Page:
#15487 of 16985 Re: Diesels [dino001]
Jan 11, 2013 (1:28 pm)
Would never switch my 328i for it (or previous WRX/STI, or any other good gasoline engine), not in milion years.
Not sure comparing a 328i to an older A4 1.9 TDI is a fair comparison. I'm driving a 2013 328ix loaner today with 1,400 miles on the odometer. Great car, but I have to say that the 335d would be my strong preference for both performance and fuel economy over a 328i. Had to shut off the engine start stop feature to maintain my sanity in stop and go traffic. There is no diesel clatter in my friend's 2011 335d and it definitely has more punch when you need to accelerate on the highway. He gets an honest 40 mpg on highway cruising at 75 mph and 30 mpg overall. The trip computer on the 328ix loaner shows 23.3 mpg overall; probably heavy city driving.
That said, the current 8,400 rpm NA V8 M3 with a 6-speed manual is about as sweet as a 3 series gasoline engine can get. I'd be the first to admit that if a really sporty, engaging drive is what you want, hard to beat a naturally aspirated high rpm manual transmission car like the M3.
#15488 of 16985 Re: Diesels [dino001]
Jan 11, 2013 (3:46 pm)
Dino of course some of the engine in Europe aren't as refined as others. To pass judgement on the car you drove in europe with one that are imported here is like saying, there isn't much difference in a M6 and a Yaris...
Drive a Passt or Jetta diesel you will be quite surprised on how well they run and really how quite it is for a diesel.
#15489 of 16985 Re: Pretty dead here [ivan_99]
Jan 11, 2013 (3:50 pm)
Ivan, I'm not too sure about this, if it is true please post a link so I can read it. Because I'm sure Infiniti and Lexus would be linked to Nissan and Toyota. Since Infiniti, Lexus and Porsche are imported as their own brand, one would assume that they are separate brands.
#15490 of 16985 Re: Diesels [habitat1]
Jan 11, 2013 (6:07 pm)
It would not be fair, pricewise, compare 328i to 335d. To me valid choice would be 335i vs. 335d - that would be no contest, IMHO. I understand all the limitations of comparisons between new BMW and old Audi. However, to be fair i terms of pricing, four cylinder diesel is one to make real comaprisons to the lower-powered gasoline engines, whether smaller 6-cyl, or turbo four.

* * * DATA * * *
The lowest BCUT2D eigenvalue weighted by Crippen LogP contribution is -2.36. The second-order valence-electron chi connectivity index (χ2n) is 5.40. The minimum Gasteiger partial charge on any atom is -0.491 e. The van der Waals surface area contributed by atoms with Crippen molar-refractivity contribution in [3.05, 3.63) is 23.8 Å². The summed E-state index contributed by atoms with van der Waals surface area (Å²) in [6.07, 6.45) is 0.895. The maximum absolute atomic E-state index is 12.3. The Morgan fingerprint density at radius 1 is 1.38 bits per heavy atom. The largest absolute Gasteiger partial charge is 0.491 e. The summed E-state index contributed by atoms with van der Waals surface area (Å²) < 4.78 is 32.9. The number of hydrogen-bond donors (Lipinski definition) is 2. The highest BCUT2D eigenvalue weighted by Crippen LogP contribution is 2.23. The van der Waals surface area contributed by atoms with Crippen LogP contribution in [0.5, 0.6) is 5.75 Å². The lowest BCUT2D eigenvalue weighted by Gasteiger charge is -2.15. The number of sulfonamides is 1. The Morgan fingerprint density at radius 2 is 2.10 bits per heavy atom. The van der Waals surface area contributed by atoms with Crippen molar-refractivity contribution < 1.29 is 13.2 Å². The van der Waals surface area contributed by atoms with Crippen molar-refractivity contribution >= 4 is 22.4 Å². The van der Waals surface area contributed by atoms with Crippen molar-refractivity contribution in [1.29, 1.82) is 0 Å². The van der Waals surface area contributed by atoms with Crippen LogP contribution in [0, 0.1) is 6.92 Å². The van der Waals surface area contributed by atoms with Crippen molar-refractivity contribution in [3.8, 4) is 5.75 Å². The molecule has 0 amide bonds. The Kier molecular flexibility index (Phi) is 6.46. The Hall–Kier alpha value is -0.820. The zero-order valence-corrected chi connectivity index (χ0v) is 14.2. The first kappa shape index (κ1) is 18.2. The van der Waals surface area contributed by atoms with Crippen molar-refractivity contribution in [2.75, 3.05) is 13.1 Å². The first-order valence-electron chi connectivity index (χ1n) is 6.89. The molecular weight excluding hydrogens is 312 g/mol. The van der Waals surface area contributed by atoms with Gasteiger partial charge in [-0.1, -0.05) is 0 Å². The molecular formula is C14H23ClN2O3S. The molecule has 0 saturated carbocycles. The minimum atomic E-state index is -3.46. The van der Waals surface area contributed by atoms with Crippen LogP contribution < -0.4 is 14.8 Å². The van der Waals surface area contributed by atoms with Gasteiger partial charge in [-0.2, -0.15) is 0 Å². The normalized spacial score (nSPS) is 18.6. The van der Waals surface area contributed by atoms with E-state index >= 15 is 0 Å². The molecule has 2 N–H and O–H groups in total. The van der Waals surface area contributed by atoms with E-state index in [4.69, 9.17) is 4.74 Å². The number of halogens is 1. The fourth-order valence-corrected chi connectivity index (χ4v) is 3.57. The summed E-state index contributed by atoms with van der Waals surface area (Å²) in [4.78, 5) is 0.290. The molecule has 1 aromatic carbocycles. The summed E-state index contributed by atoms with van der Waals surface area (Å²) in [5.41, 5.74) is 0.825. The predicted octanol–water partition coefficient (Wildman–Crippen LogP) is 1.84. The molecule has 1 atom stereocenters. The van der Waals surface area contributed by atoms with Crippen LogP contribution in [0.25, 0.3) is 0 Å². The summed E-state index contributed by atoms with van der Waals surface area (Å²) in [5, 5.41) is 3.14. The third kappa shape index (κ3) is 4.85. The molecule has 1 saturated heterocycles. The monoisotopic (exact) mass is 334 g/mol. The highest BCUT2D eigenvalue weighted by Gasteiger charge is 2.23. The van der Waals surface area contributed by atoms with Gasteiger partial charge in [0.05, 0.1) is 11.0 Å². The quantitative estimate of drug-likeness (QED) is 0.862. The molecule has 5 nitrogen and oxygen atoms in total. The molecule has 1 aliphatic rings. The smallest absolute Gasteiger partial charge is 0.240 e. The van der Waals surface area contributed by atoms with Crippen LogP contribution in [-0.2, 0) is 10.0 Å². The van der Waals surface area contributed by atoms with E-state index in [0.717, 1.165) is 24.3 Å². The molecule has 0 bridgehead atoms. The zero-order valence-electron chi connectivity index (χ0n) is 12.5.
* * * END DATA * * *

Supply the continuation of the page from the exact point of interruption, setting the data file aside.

My point is, US based consumers THINK they want diesel because they see them in Europe and assume that's what Old World people want. All I'm saying, popularity of diesel there is artificially stimulated by public policy, taxation and other incentives. Anybody, who enjoyed American-market based ELLPS, would never even consider a diesel, except perhaps commercial vehicles, like taxi cabs and such. Moreover, the traditional advantages of diesels are going away. Bottom line - still clacking engine, less so than before, but more upfront cost, more maintenance, more prone to failures, sensitive to fuel quality, who knows if will last as long as older generations.
#15491 of 16985 Re: Pretty dead here [flightnurse]
Jan 11, 2013 (6:26 pm)
I thought all were based on the main company, e.g. GM, Toyota, Nissan...but it may not be that definitive
Porsche would have needed to make the largest increase in mpg, however, the fact that VW absorbed the sports-car company means there’s a good chance that Porsche’s fuel economy will now simply be part of the conglomerate’s overall average.
"Good chance" does not mean it is; not certain how it's determined